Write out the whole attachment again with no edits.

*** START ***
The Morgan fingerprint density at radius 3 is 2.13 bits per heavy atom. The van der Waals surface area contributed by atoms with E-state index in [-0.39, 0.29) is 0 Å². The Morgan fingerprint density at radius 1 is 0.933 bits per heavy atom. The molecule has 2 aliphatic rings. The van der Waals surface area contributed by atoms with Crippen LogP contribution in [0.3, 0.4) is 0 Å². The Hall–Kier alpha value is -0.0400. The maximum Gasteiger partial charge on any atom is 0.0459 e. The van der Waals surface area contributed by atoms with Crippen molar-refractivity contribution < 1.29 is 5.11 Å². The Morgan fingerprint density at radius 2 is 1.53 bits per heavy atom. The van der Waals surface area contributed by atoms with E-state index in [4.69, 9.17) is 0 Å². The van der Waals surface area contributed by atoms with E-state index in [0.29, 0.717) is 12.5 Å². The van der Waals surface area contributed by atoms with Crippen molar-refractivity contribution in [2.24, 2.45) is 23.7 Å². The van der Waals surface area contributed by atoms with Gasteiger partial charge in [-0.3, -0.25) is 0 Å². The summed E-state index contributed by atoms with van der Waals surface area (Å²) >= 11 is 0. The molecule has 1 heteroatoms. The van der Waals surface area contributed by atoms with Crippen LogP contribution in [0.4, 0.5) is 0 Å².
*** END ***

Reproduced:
The Morgan fingerprint density at radius 3 is 2.13 bits per heavy atom. The van der Waals surface area contributed by atoms with E-state index in [-0.39, 0.29) is 0 Å². The Morgan fingerprint density at radius 1 is 0.933 bits per heavy atom. The molecule has 2 aliphatic rings. The van der Waals surface area contributed by atoms with Crippen LogP contribution in [0.3, 0.4) is 0 Å². The Hall–Kier alpha value is -0.0400. The maximum Gasteiger partial charge on any atom is 0.0459 e. The van der Waals surface area contributed by atoms with Crippen molar-refractivity contribution < 1.29 is 5.11 Å². The Morgan fingerprint density at radius 2 is 1.53 bits per heavy atom. The van der Waals surface area contributed by atoms with E-state index in [4.69, 9.17) is 0 Å². The van der Waals surface area contributed by atoms with E-state index in [0.29, 0.717) is 12.5 Å². The van der Waals surface area contributed by atoms with Crippen molar-refractivity contribution in [2.24, 2.45) is 23.7 Å². The van der Waals surface area contributed by atoms with Gasteiger partial charge in [-0.3, -0.25) is 0 Å². The summed E-state index contributed by atoms with van der Waals surface area (Å²) >= 11 is 0. The molecule has 1 heteroatoms. The van der Waals surface area contributed by atoms with Crippen LogP contribution in [0.4, 0.5) is 0 Å².